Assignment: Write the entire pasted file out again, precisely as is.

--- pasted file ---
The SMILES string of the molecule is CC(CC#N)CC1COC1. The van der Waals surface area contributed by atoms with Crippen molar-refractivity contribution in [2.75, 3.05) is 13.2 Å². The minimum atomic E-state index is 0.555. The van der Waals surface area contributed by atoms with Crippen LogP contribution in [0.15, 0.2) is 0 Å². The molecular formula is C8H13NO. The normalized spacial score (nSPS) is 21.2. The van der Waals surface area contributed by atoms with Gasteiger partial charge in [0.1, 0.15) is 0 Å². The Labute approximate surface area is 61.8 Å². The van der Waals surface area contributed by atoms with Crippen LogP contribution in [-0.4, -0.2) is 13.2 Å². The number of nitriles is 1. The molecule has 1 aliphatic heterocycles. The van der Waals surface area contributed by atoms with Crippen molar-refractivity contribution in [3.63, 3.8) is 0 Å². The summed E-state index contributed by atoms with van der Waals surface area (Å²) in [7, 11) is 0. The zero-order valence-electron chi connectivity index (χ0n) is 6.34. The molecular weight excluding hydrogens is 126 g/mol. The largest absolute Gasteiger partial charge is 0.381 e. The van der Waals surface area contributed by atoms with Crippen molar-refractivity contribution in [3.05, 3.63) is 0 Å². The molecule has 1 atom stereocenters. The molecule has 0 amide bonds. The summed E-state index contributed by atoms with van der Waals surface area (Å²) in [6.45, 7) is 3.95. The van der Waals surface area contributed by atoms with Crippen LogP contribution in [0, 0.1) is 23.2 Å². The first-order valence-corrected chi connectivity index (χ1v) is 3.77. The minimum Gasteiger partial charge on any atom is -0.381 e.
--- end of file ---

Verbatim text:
The SMILES string of the molecule is CC(CC#N)CC1COC1. The van der Waals surface area contributed by atoms with Crippen molar-refractivity contribution in [2.75, 3.05) is 13.2 Å². The minimum atomic E-state index is 0.555. The van der Waals surface area contributed by atoms with Crippen LogP contribution in [0.15, 0.2) is 0 Å². The molecular formula is C8H13NO. The normalized spacial score (nSPS) is 21.2. The van der Waals surface area contributed by atoms with Gasteiger partial charge in [0.1, 0.15) is 0 Å². The Labute approximate surface area is 61.8 Å². The van der Waals surface area contributed by atoms with Crippen LogP contribution in [-0.4, -0.2) is 13.2 Å². The number of nitriles is 1. The molecule has 1 aliphatic heterocycles. The van der Waals surface area contributed by atoms with Crippen molar-refractivity contribution in [3.63, 3.8) is 0 Å². The summed E-state index contributed by atoms with van der Waals surface area (Å²) in [7, 11) is 0. The zero-order valence-electron chi connectivity index (χ0n) is 6.34. The molecular weight excluding hydrogens is 126 g/mol. The largest absolute Gasteiger partial charge is 0.381 e. The van der Waals surface area contributed by atoms with Crippen molar-refractivity contribution in [3.05, 3.63) is 0 Å². The molecule has 1 atom stereocenters. The molecule has 0 amide bonds. The summed E-state index contributed by atoms with van der Waals surface area (Å²) in [6.45, 7) is 3.95. The van der Waals surface area contributed by atoms with Crippen LogP contribution in [0, 0.1) is 23.2 Å². The first-order valence-corrected chi connectivity index (χ1v) is 3.77. The minimum Gasteiger partial charge on any atom is -0.381 e.